How to spot the signs and support dyslexic employees this coming Dyslexia Awareness Week (1-7 November 2010)
What do Richard Branson and Steve Jobs have in common with Walt Disney, Salma Hayek, John Lennon and Pablo Picasso? In addition to being extremely successful in their chosen professions, each of them is dyslexic.
‘Hidden Dyslexia’ is the theme of Dyslexia Awareness Week 2010 (1-7 November), raising awareness of the challenges faced by employees with a disability that presents no visible physical signs to the outside world.
A learning neurological disorder which can affect a person’s reading, writing and spelling skills, dyslexia affects approximately one in 10 people in the UK workforce. As an employer, the ability to identify its signs and provide support for a dyslexic employee could be the key to finding the next Henry Ford, Thomas Edison or Alexander Graham Bell. Dyslexics often have average or above average intelligence with excellent creative thinking skills which allows them to see a variety of solutions to a problem. However, many companies are still unaware of the impact that this disability can have on an employee’s job or how a few simple strategies can help to unlock their potential.
Sharon Goldie, consultant at iansyst Ltd, looks at how employers can recognise the warning signs that an employee may be dyslexic and provides some simple steps for your organisation to ensure a dyslexic-friendly workplace.
1) Recognise the signs
Dyslexia is often referred to as the ‘hidden disability’ as there are no visible physical signs. It is completely unlinked to intelligence and many dyslexics are innovative and strong leaders across a variety of industries, as witnessed by the aforementioned examples.
Dyslexia affects people in a number of different ways and identifying its signs is vital to both the employee as well as your organisation. The most obvious signs to look out for include inconsistent spelling, poor time-keeping, difficulties understanding written directions, difficulties taking notes at meetings and/or a disorganised workspace. Less obvious indicators could include an employee passing up on a promotion opportunity due to extra paperwork or regularly calling in sick due to struggling to work in an open-plan environment.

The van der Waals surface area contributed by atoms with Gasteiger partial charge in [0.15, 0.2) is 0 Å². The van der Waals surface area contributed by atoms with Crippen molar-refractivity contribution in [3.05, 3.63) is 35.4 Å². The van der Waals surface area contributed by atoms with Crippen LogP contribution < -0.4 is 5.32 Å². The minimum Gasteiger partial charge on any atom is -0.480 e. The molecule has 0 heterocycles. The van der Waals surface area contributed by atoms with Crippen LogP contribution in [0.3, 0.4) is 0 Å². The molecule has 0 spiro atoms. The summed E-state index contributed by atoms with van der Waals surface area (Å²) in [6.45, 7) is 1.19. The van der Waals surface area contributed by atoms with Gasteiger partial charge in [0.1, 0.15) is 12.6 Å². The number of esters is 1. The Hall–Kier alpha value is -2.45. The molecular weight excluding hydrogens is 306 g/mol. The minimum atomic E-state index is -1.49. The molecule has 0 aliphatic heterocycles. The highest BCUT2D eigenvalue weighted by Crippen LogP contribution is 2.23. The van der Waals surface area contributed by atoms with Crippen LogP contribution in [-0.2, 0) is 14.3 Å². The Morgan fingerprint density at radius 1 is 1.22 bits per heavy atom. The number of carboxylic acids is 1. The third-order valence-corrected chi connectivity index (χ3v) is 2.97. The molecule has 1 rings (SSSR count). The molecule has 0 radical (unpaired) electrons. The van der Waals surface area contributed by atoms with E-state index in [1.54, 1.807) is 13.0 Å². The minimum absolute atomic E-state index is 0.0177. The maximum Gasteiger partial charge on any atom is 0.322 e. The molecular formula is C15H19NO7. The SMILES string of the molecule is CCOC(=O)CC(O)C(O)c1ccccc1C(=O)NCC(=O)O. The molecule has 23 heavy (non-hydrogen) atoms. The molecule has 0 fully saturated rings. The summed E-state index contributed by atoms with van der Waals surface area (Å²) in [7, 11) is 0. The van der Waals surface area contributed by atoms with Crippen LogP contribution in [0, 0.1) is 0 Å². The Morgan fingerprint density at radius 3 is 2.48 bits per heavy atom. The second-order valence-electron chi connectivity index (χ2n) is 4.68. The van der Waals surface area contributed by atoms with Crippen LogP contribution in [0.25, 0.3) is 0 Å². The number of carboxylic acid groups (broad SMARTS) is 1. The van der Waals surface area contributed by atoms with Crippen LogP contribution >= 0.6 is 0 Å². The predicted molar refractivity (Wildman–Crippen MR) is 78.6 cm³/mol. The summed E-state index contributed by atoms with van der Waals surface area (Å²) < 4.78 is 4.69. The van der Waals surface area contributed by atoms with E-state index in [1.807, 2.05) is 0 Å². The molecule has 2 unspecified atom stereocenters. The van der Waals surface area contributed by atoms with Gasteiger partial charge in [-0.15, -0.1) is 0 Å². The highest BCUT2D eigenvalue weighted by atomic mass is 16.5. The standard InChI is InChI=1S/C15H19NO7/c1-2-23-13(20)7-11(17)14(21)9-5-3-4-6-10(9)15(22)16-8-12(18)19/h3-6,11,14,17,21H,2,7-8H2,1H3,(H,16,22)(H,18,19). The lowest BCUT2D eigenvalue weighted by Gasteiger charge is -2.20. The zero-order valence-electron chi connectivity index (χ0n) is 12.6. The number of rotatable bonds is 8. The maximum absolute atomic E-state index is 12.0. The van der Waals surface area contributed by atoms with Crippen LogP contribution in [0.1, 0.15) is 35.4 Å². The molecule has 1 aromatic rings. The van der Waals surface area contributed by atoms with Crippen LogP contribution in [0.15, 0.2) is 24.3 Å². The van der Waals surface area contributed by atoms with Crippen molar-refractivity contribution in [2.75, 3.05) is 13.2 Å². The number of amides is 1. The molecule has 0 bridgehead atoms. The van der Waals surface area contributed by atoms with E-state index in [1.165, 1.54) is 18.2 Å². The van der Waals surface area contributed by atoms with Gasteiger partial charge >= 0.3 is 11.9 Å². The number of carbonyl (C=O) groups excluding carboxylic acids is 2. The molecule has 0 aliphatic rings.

2) Educate and train management
Often, it is the human resources department that is given responsibility for ensuring that an organisation meets its requirements under the Equality Act 2010. However, this is only the first step in ensuring that your dyslexic employee reaches their potential.
Making the necessary adaptations to the workplace for dyslexic employees will only be successful if the organisation’s management are aware of how best to work with their staff. Therefore, it is vital that line managers throughout the company are trained about what to look for and how best to maximise the work performance of a dyslexic employee. Every strategy and hint that follows will only be successful if an organisation’s management are aware of their employee’s dyslexia and are able to take it into consideration during their regular work schedule.
3) Give verbal rather than written instructions
Many dyslexics have a specific difficulty taking in information that is written down so managers should look for alternative ways of communicating the same information. Giving instructions both verbally and in written format would be beneficial for a person with dyslexia. Other solutions for overcoming misunderstanding directions include providing them on coloured paper or setting up a computer screen with coloured backgrounds. Different colours have shown to help a person with dyslexia read and there are short and simple tests to determine the exact colour which works best to alleviate some of their difficulties.